Current labor market trends are rewriting the narrative on inflation and creating a new regime for capital allocatorsA new piece from Henry McVey of KKR examines current labor market trends and their effect on inflation.
NEW YORK–(BUSINESS WIRE)–KKR, a leading global investment firm, today announced the release of Labor in Transition by Henry McVey, CIO of KKR’s Balance Sheet and Head of Global Macro and Asset Allocation (GMAA). In the latest Insights piece, McVey and his team examine how structural changes in today’s labor market are contributing to a higher resting rate for inflation, a backdrop they believe is creating a new regime for capital allocation.
“Even before the pandemic, our macro forecasts had been signaling that a structural shift in the U.S. employment market was taking place. Indeed, despite significant progress in key areas such as automation and digitalization in recent years, the United States still remains short of qualified workers to satisfy its growth demands. Now, under the cloud of COVID, a perfect storm has been brewing,” said Henry McVey.
According to McVey and the GMAA team, the following workforce trends are driving the resting rate of inflation higher on a structural basis:
1.) The U.S. labor market is the tightest it has been in 50 years. Long-term demographic trends and pandemic-related disruptions, including a wave of early retirements, a pause on immigration flows, new challenges around family care and difficulties reintegrating discouraged workers into the workforce have all come together to create a significant and persistent labor shortfall. We estimate that 2.1 million of the total 3.9 million erosion in the labor force since 2019 may be more structural and permanent in nature.
2.) The workforce participation rate, which over the last three months has averaged 62.0% versus 63.4% pre-pandemic, is unlikely to increase, we believe, as much as the Fed and employers are projecting.
3.) Low-wage workers are now seeing the fastest increase in wages and, with many incentivized to change jobs frequently and command significant pay increases when they do, employee retention will likely become more difficult.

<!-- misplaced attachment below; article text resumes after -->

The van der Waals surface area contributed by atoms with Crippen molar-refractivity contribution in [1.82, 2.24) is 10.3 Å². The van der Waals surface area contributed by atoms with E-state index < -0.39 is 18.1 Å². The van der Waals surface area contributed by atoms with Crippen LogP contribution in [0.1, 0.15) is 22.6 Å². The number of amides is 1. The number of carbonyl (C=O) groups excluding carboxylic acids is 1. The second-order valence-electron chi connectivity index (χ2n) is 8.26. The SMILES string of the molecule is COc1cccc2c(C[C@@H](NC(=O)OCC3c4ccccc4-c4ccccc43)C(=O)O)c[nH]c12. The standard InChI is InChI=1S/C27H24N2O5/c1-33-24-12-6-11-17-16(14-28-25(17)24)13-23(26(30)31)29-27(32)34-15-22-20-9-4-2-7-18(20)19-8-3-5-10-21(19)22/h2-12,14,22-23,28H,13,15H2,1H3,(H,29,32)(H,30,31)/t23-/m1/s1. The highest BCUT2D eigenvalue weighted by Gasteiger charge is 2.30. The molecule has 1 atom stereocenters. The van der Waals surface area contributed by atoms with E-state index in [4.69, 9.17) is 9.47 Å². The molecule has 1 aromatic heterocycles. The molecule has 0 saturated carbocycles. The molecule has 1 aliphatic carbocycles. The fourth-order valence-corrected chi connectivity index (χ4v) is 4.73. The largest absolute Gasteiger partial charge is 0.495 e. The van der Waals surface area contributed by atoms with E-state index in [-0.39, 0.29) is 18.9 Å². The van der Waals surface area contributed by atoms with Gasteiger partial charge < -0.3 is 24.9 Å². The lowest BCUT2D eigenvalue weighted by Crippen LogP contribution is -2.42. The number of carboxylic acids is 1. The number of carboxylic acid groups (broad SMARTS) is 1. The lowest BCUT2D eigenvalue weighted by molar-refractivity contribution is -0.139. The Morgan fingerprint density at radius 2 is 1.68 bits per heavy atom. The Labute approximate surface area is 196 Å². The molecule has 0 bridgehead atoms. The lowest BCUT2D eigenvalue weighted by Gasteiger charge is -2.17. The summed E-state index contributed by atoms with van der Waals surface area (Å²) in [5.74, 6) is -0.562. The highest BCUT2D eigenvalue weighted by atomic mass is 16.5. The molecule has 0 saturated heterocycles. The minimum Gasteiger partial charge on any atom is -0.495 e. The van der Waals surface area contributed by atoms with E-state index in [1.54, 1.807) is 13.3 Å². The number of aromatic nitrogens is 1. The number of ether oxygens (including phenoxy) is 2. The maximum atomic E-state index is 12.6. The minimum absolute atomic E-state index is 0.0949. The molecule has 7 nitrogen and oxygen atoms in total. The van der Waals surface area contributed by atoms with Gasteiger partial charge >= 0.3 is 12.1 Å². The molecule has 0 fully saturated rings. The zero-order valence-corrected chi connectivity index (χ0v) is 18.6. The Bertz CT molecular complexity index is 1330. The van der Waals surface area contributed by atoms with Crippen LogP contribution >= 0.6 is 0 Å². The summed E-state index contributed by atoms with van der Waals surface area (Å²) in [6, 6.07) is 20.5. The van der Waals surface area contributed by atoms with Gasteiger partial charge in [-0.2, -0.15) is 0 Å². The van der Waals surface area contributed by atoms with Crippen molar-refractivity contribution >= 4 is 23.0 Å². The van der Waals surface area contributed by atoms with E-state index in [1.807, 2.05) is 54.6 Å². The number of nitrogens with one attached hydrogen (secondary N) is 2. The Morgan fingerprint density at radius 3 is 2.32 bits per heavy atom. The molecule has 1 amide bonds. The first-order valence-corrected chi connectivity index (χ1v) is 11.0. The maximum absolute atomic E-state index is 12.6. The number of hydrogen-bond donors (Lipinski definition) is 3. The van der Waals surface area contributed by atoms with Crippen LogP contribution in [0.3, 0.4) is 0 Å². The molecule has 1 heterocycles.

4.) Despite the historic tightness of the labor market, U.S. workers actually did not receive a real wage increase in 2021 because of inflation. In fact, real wages fell 50 basis points in 2021. However, we do think that they will get one in coming years, particularly in the low income segments of the market.
5.) Many U.S. employers abruptly laid off employees early in the pandemic, which has made rehiring more difficult in many instances. By comparison, our work shows that Europe’s approach of furloughing employees has resulted in higher labor force participation rates than in the U.S.
These employment trends have firmed the team’s conviction in the magnitude and persistence of the inflationary impulses. As such, they are making the following changes:
- Lifting their above consensus 2022 U.S. CPI forecast to 6.0% from 5.0%, and their out-year CPI resting rate to 2.5% from 2.25%. Overall, their forecasts continue to embed a structural shift higher relative to the 1.5% resting rate recorded during the mid-2010s.
- Raising their U.S. 2022 10-year rate target to 2.25%, from 2.0%, to reflect their accelerated Fed expectations and moving their 2023 forecast to 2.75% from 2.5% to reflect higher sustained input costs, including wages.
Against this backdrop, the GMAA team highlights the following key takeaways for asset allocation:
- Lean into assets that provide protection against inflation, including real estate and infrastructure and incorporate more opportunistic strategies.
- Shorten duration in the fixed income market, as we still see most of the risk at the long end of the curve.
- Tilt more towards value over growth in public equity markets.
- Increase non-U.S. exposures, including Europe and Asia, more so than in the past.
- Focus more on productivity and pricing power across all asset classes.
Links to access this report in full as well as an archive of Henry McVey’s previous publications follow:
To read the latest Insights, click here.
To download a PDF version, click here.
For an archive of previous publications, please visit www.KKRInsights.com.
About Henry McVey
Henry H. McVey joined KKR in 2011 and is Head of the Global Macro, Balance Sheet and Risk team. Mr. McVey also serves as Chief Investment Officer for the Firm’s Balance Sheet, oversees Firmwide Market Risk at KKR, and co-heads KKR’s Strategic Partnership Initiative. As part of these roles, he sits on the Firm’s Investment Management & Distribution Committee and the Risk & Operations Committee. Prior to joining KKR, Mr. McVey was a Managing Director, Lead Portfolio Manager and Head of Global Macro and Asset Allocation at Morgan Stanley Investment Management (MSIM). Learn more about Mr. McVey here.
KKR is a leading global investment firm that offers alternative asset management as well as capital markets and insurance solutions. KKR aims to generate attractive investment returns by following a patient and disciplined investment approach, employing world-class people, and supporting growth in its portfolio companies and communities. KKR sponsors investment funds that invest in private equity, credit and real assets and has strategic partners that manage hedge funds. KKR’s insurance subsidiaries offer retirement, life and reinsurance products under the management of The Global Atlantic Financial Group. References to KKR’s investments may include the activities of its sponsored funds and insurance subsidiaries. For additional information about KKR & Co. Inc. (NYSE: KKR), please visit KKR’s website at www.kkr.com and on Twitter @KKR_Co.